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[This story occurs during the Rise of the Empire era]
Events that occur between 44 and 40 years before the Battle of Yavin.

[ The Fight for Truth ]

Paperback Youth Novel
Check availability & pricing at:



The Fight for Truth
Jude Watson
Scholastic Books
Story published as:
Paperback Youth Novel (2000)

If you have read this book, please rate it:
1 review [Average review score: 3.5 / 5]

Most people on the planet Kegan don't want to have anything to do with the rest of the galaxy. But when a young potential Jedi is discovered there, Qui-Gon Jinn, Adi Gallia, and their apprentices, Obi-Wan Kenobi and Siri, are compelled to visit this strangely isolated world.
They are not welcomed with open arms. Instead, Qui-Gon and Adi find themselves caught in a web of deception while Obi-Wan and Siri are imprisoned in a school where thought is dictated, dissent is forbidden, and detention is permanent.
On this planet, the Jedi must fight for truth, even though nobody wants to face it.

This story occurs approximately 11 years before the events of The Phantom Menace (43 years before the Battle of Yavin).

Related Stories (in chronological order):

Review by Bones, UK, 2011:

"The Jedi Apprentice series begins a new set of adventures after the Xanatos arc and now we see Obi-Wan and Qui-Gon joined by fellow Jedi Adi Gallia and her new Padawan Siri on their mission to the planet Kegan – an ostensibly idyllic, isolationist world in the Outer Rim. This book really shows how far Obi-Wan and Qui-Gon have come since the beginning of the series, as their Master-Padawan relationship is juxtaposed with the newly linked Adi and Siri.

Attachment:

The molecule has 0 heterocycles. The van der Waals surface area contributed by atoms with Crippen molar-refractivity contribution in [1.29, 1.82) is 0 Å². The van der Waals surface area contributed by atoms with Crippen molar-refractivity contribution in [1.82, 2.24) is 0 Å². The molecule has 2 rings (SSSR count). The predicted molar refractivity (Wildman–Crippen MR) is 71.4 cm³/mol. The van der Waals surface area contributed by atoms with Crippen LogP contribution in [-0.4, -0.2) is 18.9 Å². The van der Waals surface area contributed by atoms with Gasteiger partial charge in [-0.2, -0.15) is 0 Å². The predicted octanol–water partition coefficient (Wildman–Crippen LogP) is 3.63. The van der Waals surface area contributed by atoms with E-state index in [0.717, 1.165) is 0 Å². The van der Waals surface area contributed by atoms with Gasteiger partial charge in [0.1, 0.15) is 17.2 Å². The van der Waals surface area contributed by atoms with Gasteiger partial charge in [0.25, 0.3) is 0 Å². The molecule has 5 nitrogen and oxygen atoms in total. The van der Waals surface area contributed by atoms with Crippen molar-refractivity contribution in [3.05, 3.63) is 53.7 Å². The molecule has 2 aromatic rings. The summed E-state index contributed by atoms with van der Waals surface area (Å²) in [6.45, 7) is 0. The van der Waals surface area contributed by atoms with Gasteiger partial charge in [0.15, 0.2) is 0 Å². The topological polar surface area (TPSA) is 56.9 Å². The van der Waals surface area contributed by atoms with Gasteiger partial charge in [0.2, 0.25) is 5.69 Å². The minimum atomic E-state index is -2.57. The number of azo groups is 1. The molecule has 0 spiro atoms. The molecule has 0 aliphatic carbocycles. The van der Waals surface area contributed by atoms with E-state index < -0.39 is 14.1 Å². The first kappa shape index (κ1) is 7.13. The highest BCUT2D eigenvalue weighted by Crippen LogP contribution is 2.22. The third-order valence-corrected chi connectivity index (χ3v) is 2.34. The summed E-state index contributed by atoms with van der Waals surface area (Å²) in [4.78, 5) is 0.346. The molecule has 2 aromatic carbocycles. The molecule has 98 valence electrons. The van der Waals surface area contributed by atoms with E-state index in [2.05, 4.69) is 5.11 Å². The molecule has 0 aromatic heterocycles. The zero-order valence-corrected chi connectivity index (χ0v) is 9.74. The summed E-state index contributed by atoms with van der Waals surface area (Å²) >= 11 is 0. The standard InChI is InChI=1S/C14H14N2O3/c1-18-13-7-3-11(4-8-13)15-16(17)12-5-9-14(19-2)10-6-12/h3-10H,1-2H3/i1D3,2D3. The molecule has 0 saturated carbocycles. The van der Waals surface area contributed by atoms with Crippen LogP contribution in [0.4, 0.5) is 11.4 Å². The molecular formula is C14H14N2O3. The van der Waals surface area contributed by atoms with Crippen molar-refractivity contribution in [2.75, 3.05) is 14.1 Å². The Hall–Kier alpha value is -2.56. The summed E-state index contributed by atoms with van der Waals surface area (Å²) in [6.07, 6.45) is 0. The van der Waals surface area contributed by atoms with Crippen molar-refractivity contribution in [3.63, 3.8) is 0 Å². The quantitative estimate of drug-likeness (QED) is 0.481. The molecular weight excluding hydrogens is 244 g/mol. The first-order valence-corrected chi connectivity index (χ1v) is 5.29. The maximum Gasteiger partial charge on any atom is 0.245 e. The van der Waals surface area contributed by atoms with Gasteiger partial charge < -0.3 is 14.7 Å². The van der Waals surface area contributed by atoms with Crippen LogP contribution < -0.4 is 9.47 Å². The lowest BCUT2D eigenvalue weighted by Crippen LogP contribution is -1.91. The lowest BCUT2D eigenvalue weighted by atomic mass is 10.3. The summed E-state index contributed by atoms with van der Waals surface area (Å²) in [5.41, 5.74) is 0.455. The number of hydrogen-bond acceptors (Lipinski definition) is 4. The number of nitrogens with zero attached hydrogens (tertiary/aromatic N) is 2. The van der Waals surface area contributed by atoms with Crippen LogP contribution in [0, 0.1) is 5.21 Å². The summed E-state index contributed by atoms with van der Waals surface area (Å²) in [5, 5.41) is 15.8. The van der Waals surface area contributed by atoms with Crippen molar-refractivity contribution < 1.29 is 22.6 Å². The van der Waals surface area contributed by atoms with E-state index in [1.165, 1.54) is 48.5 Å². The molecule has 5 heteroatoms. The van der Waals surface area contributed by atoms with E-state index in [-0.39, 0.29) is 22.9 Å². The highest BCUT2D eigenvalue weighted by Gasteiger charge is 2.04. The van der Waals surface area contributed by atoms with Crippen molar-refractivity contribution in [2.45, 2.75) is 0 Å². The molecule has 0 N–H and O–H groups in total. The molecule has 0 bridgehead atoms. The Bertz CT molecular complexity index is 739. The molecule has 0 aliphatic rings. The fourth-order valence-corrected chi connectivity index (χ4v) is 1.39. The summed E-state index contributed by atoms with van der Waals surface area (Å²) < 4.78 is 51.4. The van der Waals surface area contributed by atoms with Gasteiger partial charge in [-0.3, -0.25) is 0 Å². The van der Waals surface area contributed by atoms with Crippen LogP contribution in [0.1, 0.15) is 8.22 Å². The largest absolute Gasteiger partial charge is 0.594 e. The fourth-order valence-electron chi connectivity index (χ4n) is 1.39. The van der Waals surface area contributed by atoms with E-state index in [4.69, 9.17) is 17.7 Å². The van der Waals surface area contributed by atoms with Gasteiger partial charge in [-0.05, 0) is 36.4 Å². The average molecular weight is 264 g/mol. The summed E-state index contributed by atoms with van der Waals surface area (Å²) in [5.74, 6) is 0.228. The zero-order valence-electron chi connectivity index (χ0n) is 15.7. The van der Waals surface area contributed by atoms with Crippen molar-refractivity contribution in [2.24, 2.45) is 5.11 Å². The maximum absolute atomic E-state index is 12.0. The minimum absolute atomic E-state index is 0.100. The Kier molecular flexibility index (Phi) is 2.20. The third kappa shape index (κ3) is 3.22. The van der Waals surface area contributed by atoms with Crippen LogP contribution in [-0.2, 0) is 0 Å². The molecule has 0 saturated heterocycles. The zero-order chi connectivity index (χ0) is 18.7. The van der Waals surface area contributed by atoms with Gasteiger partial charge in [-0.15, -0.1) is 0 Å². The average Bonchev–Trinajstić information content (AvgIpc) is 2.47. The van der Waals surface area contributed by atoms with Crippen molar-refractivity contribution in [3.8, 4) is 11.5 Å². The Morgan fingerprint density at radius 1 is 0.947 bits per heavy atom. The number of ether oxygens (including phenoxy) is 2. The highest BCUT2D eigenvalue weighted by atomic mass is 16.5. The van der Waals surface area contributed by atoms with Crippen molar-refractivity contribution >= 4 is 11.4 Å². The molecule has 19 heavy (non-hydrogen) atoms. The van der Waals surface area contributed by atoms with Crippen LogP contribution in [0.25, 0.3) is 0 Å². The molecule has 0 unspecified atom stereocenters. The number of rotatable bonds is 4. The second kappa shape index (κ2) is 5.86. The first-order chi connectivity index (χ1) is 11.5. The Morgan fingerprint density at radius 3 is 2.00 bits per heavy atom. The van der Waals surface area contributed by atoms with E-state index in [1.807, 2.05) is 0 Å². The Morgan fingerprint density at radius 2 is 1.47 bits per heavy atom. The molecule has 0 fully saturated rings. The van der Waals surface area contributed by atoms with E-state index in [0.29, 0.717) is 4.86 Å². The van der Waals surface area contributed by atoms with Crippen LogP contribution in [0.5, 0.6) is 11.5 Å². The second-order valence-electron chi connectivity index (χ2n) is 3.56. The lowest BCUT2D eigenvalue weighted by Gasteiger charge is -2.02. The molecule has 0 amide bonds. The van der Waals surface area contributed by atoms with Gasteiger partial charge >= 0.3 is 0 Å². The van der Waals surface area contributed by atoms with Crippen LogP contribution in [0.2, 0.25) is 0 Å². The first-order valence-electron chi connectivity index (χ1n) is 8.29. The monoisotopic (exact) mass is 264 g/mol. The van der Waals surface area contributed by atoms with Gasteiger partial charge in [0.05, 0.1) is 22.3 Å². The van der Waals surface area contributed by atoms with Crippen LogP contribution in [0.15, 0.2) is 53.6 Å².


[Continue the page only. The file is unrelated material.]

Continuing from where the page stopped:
"Kegan is a fairly standard “Big Brother” state masquerading as consummate communism, with all the usual pleasantries: youth indoctrination, permanent surveillance and “benevolent” rulers. There is quite a firm moral message here, arguing that mutual co-operation and understanding are vastly preferable to outright dictation and that the ends do not justify the means.
"There are many good things here, not least of which is the inclusion of Adi Gallia, as it is always interesting to see bit characters from the films developed. Siri provides a useful mirror to Obi-Wan, allowing him to reflect upon his own previous impulsiveness and although Kegan is nothing new in and of itself, Watson sculpts it well enough to be entertaining.
"This book doesn’t do much wrong, but most of it is pretty standard fare nonetheless."

Rating: 3.5 / 5

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